SACRAMENTO, June 14, 2017 – California Attorney General Xavier Becerra is taking action to protect students defrauded by for-profit colleges and universities and to prevent other students from facing similar circumstances. Attorney General Becerra and eight attorneys general filed a motion to intervene in a lawsuit to defend key new rules aimed at protecting students from deceptive practices and fraud.

The U.S. Department of Education’s (ED) Borrower Defense Regulations are set to take effect on July 1. The California Association of Private Postsecondary Schools (CAPPS), a trade group that represents for-profit colleges and universities, sued ED in an attempt to block the Borrower Defense Regulations from taking effect. Under the Trump Administration, ED has failed to hold for-profit colleges accountable.

“As the founder of the failed Trump University, President Trump knows well how some shady for-profit colleges and universities award useless degrees and prey on students’ and taxpayer’s money,” said Attorney General Becerra. “If Secretary DeVos and the Trump Administration won’t protect students, then I will. No student should have to worry about predatory schools destroying his or her future. These new rules would help to protect them.”

The California Attorney General’s Office led the charge against California-based Corinthian Colleges for targeting low-income, vulnerable individuals through false advertisements that misrepresented job placement rates and the value of school programs. The Attorney General’s Office was awarded a $1.1 billion judgement from Corinthian on March 26, 2016.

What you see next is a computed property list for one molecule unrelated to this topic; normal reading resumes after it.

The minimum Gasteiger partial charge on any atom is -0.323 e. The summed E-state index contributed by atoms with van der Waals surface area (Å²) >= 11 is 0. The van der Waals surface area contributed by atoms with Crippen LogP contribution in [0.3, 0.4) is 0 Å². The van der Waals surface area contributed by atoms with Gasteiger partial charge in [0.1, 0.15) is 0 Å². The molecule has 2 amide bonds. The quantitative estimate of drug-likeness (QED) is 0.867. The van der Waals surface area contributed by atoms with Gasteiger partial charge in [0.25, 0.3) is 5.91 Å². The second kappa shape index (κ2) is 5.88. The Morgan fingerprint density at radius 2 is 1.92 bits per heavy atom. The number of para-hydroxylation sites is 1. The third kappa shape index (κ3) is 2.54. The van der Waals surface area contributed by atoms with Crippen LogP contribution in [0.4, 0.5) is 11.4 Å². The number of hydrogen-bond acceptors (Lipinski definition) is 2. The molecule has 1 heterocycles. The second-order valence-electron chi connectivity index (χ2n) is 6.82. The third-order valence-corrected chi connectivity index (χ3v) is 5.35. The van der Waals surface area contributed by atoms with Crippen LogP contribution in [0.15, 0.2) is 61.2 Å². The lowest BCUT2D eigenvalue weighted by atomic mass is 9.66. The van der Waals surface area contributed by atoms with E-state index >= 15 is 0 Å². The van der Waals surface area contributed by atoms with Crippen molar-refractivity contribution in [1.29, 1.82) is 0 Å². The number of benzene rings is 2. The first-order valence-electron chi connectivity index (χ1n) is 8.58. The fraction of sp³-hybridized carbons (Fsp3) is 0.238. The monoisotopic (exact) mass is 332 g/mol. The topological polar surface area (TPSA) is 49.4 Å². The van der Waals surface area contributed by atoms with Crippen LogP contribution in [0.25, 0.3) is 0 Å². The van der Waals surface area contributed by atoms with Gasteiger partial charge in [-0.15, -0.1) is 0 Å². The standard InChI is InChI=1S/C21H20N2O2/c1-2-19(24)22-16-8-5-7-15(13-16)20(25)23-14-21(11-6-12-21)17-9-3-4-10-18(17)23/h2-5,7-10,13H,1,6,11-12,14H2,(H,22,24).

Subsequently, the Attorney General’s Office worked with the Obama Administration’s Department of Education as the primary negotiator representing the interests of the state attorneys general to enact new regulations and improve the loan forgiveness process for students defrauded by their schools. These regulations, known as the Borrower Defense Regulations, are scheduled to go into effect on July 1 and incorporate many of the provisions advocated by the Attorney General’s Office, including:

  • Automatically cancel eligible loans for students who were defrauded;
  • Take greater steps to ensure a school’s financial viability; and
  • Ban schools from including or enforcing certain arbitration provisions or class-action waivers in their enrollment agreements.

The motion to intervene was filed in the U.S. District Court for the District of Columbia. California was joined by the Attorneys General of Massachusetts, Illinois, Iowa, Maryland, New York, Oregon, Pennsylvania, and the District of Columbia.